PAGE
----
A Guide on Abuse

A Tyne Housing guide on abuse.

What it is, how you can spot it, and where to go to report it.

What is Abuse?
Abuse is when someone misuses their power or control over another person causing harm or distress. An abuser could be someone close to you or even someone who you’ve had no previous connection with. Abuse can happen in many different ways and it’s important you understand the signs. If you feel you suffer from abuse or witness abuse to others you should report it as soon as possible.

Recognising Abuse
You might become aware that you or someone you know is at risk of harm when:

  • You/they feel frightened and isolated
  • You see or hear something concerning
  • You’re told directly about abuse, exploitation or neglect happening
  • A housemate, friend, family member tells you something that causes you concern You notice injuries or physical signs that cause you concern
  • You notice the victim or abuser behaving in a way that alerts something may be wrong

People who behave abusively come from all backgrounds and walks of life. They may be doctors, nurses, social workers, advocates, staff members, volunteers or others in a position of trust. They may also be relatives, friends, neighbours or people who use the same services as the person experiencing abuse. 

There are many types of abuse, all of which affect people in different ways. We’ve listed the most common types of abuse and their definitions on the last page, it’s important to understand that some abuse may involve more than one different type.

Reporting Abuse 

We understand that speaking up can sometimes feel daunting, however, professionals are there to help. Any reports are dealt with sensitively and confidentially by an experienced team. You can speak to your support worker if you feel able to, or take a look at the back page for some helpful contact details


  • In an emergency always call 999 
  • You can also contact your local police force for non-emergency’s by dialling 101

Tyne Housing 

You can speak to a member of staff or contact our head office via the below details: 

  • Tyne Housing Association, 
  • St Silas Church Building 
  • Clifford Street, Byker 
  • Newcastle Upon Tyne 
  • NE6 1PG 

FREEPHONE: 08000 489469 

OFFICE: 0191 265 8621 

EMAIL: info@tynegroup.org.uk

Types of Abuse 


Including forms of harassment, bullying, slurs, isolation, neglect, denial of access to services or similar treatment; because of race, gender and gender identity, age, disability, religion or because someone is lesbian, gay, bisexual or transgender. This includes racism, sexism, ageism, homophobia or any other form of hate incident or crime. 

Domestic abuse 

Including an incident or a pattern of incidents of controlling, coercive or threatening behaviour, violence or abuse, by someone who is, or has been, an intimate partner or family member regardless of gender or sexual orientation. This includes psychological/emotional, physical, sexual, financial abuse; so called ‘honour’ based violence, forced marriage or Female Genital Mutilation (FGM). 

Financial or material 

Including theft, fraud, internet scamming, exploitation, coercion in relation to an adult’s financial affairs or arrangements, including in connection with wills, property, inheritance or financial transactions, or the misuse or misappropriation of property, possessions or benefits. 

Modern slavery 

Encompasses slavery, human trafficking, forced labour and domestic servitude. Traffickers and slave masters use whatever means they have at their disposal to coerce, deceive and force individuals into a life of abuse, servitude and inhumane treatment.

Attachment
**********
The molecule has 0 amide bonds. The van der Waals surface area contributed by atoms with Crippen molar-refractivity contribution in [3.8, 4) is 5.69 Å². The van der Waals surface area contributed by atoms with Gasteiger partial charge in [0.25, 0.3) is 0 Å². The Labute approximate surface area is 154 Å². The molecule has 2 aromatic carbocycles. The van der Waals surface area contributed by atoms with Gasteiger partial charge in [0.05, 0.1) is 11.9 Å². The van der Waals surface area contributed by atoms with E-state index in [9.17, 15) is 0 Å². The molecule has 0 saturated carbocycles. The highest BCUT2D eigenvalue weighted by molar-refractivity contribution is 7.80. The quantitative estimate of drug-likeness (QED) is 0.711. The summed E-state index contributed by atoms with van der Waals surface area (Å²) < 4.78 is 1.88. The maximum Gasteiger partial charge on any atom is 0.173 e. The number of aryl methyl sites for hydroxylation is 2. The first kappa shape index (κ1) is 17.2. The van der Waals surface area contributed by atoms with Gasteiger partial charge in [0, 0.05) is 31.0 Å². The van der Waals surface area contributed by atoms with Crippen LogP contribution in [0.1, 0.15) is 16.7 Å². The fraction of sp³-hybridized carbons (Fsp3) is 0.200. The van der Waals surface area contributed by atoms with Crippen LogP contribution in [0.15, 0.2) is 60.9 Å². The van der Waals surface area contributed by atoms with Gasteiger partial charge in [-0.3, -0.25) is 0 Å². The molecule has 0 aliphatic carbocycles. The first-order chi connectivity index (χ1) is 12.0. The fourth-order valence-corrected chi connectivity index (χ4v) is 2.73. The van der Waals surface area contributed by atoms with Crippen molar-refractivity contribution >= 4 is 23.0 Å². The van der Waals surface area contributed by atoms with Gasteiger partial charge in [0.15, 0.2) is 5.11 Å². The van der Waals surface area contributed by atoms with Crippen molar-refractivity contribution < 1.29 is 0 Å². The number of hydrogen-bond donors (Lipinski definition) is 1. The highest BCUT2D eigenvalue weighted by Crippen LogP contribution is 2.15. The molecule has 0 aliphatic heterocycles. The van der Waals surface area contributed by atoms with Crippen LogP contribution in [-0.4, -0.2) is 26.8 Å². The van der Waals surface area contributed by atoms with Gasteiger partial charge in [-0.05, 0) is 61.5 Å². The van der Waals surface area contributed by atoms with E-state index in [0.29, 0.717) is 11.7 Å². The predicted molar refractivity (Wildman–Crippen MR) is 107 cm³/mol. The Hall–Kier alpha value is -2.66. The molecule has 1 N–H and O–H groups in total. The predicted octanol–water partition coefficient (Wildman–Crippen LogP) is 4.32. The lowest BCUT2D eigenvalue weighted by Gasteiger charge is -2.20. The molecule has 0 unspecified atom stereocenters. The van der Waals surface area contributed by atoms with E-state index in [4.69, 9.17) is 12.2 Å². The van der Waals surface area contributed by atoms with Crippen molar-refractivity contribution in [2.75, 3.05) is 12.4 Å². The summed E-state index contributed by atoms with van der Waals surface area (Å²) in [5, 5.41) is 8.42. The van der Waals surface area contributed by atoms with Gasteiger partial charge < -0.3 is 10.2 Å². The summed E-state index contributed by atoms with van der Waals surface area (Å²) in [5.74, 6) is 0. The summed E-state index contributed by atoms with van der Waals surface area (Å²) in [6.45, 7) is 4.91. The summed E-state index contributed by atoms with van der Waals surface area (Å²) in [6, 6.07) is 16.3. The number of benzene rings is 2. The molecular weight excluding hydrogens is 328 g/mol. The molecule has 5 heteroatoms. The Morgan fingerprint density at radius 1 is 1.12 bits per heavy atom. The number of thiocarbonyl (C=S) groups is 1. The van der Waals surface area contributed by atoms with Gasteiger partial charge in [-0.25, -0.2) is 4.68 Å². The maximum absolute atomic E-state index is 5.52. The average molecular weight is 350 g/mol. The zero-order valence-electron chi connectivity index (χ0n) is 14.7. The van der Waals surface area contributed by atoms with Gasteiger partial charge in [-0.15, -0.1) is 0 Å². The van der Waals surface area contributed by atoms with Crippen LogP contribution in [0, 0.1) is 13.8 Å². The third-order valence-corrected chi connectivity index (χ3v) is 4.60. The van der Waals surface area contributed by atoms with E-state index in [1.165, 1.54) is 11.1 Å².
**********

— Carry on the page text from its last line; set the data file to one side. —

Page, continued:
Neglect and acts of omission 

Including ignoring medical, emotional or physical care needs, failure to access appropriate health, care and support or educational services, the withholding of the necessities of life, such as medication, adequate nutrition and heating. 

Organisational (sometimes referred to as institutional) 

Including neglect and poor care practice within an institution or specific care setting such as a hospital or care home, for example, or in relation to care provided in a person’s own home. This may range from one off incidents to on-going ill treatment. It can be through neglect or poor professional practice as a result of the structure, policies, processes and practices within an organisation 


Including assault, hitting, slapping, pushing, burning, misuse of medication, restraint or inappropriate physical sanctions. 

Psychological (sometimes referred to as emotional) 

Including threats of harm or abandonment, deprivation of contact, humiliation, blaming, controlling, intimidation, coercion, harassment, verbal abuse, cyber-bullying, isolation or unreasonable and unjustified withdrawal of services or support networks. 


Including rape, indecent exposure, sexual assault, sexual acts, sexual harassment, inappropriate looking or touching, sexual teasing or innuendo, sexual photography, subjection to pornography or witnessing sexual acts to which the adult has not consented or was pressured into consenting. It also includes sexual exploitation which is exploitative situations, contexts and relationships where the person receives “something” (e.g. food, accommodation, drugs, alcohol, mobile phones, cigarettes, gifts, money) or perceived friendship/relationship as a result of them performing, and/or another or others performing sexual acts. 

Self neglect 

Includes a person neglecting to care for their personal hygiene, health or surroundings; or an inability to provide essential food, clothing, shelter or medical care necessary to maintain their physical and mental health, emotional wellbeing and general safety. It includes behaviour such as hoarding.